a close up of two people holding hands

Making a stand against domestic abuse

By Ali Pearce, Housing Services Manager
1 October 2019

As part of my role in housing services, I lead Sovereign’s Domestic Abuse Working Group, managing changes within the business to support those affected by the issue of domestic abuse. Last year, Sovereign committed to the Chartered Institute of Housing’s Make a Stand pledge against domestic abuse.

As a major employer and as the landlord of thousands of homes, we have a responsibility to support colleagues and residents who may be affected.

Looking back, we’ve been proactive in ensuring we that the four pledges of Make a Stand were met.

Firstly, for colleagues, we’ve given a profile to domestic abuse through a user-friendly policy that covers: 

  • What domestic abuse is
  • Our approach to it 
  • How we’ll respond to reports
  • How we’ll work with the police, local authority and specialist agencies
  • Who our employees and residents can contact for support 

Additionally, our people who work directly with residents take part in domestic abuse awareness training and we have strong reporting systems in place. But we know we can do more.

We are creating a bespoke programme to give our people - particularly our tradespeople – the confidence to recognise subtler signs of abuse, such as economic abuse.

Building and sharing my knowledge

Over the past year, I’ve shared my extensive knowledge and understanding of economic abuse with other housing associations, GPs, local authorities and charities, as well as writing a blog published by HQN and 24Housing. 

It’s important that we keep on talking about domestic abuse - and offer practical help as well. In Dorset, we work with the You Trust, giving refuge to men and to women with teenage boys (over the age of 15) as well as LGBTQ+ couples and couples fleeing ‘honour-based’ violence who are unable to access traditional safe places.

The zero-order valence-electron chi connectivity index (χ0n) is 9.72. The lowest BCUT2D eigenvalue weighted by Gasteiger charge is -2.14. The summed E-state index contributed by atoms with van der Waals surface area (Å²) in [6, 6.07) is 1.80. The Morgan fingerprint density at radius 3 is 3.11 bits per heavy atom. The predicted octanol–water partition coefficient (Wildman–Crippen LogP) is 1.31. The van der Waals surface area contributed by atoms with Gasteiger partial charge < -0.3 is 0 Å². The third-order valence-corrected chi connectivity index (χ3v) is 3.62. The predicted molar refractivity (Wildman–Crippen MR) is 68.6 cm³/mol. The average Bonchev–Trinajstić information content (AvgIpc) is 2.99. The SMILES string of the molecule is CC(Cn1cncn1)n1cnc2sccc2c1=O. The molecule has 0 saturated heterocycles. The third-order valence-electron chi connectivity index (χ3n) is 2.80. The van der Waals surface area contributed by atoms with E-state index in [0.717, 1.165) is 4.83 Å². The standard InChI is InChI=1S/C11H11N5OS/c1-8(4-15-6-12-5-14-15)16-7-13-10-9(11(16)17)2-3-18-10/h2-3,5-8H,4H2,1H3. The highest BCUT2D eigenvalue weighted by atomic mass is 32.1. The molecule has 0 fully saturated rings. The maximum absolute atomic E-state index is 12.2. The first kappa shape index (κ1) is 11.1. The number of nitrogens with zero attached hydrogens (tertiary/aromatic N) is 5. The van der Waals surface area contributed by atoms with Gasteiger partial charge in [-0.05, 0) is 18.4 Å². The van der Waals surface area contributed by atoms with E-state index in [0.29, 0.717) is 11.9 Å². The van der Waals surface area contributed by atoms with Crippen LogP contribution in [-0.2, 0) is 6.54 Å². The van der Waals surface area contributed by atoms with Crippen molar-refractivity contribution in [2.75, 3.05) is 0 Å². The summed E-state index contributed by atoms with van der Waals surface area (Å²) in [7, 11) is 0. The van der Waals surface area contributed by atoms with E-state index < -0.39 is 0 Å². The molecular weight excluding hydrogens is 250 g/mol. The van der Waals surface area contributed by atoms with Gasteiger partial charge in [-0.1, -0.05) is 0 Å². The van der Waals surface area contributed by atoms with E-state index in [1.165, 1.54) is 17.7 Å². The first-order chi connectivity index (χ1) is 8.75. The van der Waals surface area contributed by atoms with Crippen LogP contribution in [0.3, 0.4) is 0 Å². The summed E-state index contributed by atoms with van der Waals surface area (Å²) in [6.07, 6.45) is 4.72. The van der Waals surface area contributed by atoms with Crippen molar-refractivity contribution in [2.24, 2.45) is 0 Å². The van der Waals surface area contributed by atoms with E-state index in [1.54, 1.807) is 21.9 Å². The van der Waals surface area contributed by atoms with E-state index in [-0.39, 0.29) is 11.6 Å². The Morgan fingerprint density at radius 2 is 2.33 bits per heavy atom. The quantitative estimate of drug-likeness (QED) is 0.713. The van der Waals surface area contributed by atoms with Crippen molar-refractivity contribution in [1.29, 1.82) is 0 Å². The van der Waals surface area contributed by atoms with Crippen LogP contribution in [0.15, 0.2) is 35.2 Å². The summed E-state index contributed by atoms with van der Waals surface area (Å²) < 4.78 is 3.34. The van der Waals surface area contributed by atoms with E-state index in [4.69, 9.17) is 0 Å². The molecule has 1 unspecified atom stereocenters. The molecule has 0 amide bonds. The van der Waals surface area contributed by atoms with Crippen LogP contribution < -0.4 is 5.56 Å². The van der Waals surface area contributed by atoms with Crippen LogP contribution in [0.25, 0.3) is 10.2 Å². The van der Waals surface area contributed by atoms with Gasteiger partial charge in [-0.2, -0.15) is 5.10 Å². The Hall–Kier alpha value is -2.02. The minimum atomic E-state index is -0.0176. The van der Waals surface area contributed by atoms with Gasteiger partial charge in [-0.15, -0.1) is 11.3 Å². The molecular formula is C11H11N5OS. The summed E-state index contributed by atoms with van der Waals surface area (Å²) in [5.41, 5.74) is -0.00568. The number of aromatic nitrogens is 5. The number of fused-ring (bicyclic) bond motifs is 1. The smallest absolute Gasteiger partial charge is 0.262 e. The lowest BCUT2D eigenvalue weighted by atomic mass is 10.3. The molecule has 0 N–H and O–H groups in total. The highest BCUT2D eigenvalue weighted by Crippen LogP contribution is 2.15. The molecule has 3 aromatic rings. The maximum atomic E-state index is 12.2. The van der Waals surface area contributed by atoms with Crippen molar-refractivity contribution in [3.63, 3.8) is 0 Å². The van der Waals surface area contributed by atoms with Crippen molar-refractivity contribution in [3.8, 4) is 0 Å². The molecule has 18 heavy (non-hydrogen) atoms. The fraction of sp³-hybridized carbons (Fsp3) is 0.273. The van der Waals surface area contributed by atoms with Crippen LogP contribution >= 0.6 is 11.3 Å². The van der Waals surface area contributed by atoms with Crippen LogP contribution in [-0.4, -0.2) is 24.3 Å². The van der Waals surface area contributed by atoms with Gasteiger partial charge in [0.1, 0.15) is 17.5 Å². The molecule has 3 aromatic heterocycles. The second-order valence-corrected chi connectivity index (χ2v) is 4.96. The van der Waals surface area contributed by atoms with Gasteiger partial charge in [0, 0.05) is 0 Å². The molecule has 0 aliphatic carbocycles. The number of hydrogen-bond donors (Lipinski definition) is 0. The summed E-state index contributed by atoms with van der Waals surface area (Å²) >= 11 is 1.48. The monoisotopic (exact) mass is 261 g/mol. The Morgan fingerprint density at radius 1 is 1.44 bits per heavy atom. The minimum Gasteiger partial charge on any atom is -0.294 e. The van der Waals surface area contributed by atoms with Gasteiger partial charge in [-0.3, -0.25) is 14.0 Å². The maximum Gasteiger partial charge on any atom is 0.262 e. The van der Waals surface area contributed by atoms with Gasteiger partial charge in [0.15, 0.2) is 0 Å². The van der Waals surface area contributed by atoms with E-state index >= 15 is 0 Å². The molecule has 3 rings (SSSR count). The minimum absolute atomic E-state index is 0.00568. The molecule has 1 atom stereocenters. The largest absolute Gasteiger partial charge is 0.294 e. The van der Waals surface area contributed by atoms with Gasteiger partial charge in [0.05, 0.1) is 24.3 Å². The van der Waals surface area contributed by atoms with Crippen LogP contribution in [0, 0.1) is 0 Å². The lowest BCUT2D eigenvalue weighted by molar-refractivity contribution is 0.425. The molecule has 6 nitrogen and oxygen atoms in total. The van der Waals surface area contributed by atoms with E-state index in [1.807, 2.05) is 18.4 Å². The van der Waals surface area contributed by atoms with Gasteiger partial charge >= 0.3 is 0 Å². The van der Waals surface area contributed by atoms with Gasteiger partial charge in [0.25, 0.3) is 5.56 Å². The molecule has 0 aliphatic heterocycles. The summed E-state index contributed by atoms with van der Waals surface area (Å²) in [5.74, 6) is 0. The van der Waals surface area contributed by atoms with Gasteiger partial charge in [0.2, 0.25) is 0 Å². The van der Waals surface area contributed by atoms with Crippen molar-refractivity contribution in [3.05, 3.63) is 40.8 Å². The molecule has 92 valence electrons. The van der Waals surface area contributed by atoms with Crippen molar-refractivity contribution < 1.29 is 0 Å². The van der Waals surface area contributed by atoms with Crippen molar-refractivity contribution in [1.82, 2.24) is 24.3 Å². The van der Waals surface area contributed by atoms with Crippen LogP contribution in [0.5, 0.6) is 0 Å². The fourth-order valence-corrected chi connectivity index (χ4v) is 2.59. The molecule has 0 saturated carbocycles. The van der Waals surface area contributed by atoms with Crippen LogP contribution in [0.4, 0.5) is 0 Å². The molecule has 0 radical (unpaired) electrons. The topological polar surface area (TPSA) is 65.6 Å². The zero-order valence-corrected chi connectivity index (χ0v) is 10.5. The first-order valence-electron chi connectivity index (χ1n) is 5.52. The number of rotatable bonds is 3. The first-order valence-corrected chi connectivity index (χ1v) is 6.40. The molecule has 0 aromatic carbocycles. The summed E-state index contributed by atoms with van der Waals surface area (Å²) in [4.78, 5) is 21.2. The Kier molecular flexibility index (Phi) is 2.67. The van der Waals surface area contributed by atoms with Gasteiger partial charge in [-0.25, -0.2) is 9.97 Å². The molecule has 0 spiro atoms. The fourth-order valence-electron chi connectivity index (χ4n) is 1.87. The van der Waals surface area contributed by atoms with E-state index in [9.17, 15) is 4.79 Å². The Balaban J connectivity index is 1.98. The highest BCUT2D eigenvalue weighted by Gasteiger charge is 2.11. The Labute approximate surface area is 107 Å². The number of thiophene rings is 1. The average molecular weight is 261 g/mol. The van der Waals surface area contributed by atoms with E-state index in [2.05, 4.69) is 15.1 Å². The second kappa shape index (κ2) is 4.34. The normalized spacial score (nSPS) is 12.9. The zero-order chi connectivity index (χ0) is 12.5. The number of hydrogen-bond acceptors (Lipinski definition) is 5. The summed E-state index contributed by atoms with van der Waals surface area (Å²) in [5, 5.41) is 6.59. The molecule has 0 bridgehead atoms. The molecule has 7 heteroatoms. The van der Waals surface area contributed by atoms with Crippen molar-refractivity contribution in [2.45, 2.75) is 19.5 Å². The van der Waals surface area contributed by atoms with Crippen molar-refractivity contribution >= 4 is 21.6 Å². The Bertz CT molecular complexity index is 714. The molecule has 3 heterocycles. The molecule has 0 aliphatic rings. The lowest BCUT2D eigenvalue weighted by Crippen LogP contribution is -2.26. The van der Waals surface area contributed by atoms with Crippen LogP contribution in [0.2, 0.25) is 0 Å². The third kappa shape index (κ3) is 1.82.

I’m also an independent on the Thames Valley Domestic Abuse Scrutiny Panel, and have worked with police, victim support and the Crown Prosecution Service to improve their processes. And in my role as an advisor with the charity, Surviving Economic Abuse, I’ve held several meetings with leading banks, talking about ways to keep those with mortgages in their homes when things start to go wrong, rather than putting them at risk of homelessness.

How to get help

In 2018, it was estimated domestic abuse affected around two million people in the UK – men and women. We're often focused on spotting domestic abuse in our homes – and rightly so. But those who suffered in 2018 may have been my colleagues. 

Our domestic abuse policy offers both practical and personal support to colleagues who are suffering with domestic abuse. These range from changing work email addresses and phone numbers to stop harassment, to giving them a lone worker device or emergency alarm, or time to meet with support agencies during working hours.

We have information about domestic abuse and how to get help on our website and our resident portal, MySovereign, as well as on our intranet. We’ve included contact information for local and national support services, as well as how to report it to us.

Finally, Heather Bowman, our Chief Operating Officer, is our senior champion, but I head up Sovereign’s Domestic Abuse Working Group that represents teams across Sovereign and influences business decisions and actions.

From making a stand to taking steps

We know how important it is that we help protect people against abuse and we’re proud of the stand we’ve made, supporting victims with an assisted move or support at work. 

But the problem is not going to go away anytime soon.

The lack of supply means that 60 per cent of victims are unable to find housing. As well as being there with our support, we need to work together with specialist agencies to create more safe homes and places for people when they need us most.

  1. Put in place and embed a policy and way of thinking that supports residents who are affected by domestic abuse.
  2. Make information available about national and local domestic abuse support services available on your website and in other appropriate places so that they are easily accessible for residents and colleagues.
  3. Put in place a People policy, or amend existing policies, to support colleagues who may be experiencing domestic abuse.
  4. Appoint a champion at a senior level to own your activities that support people experiencing domestic abuse.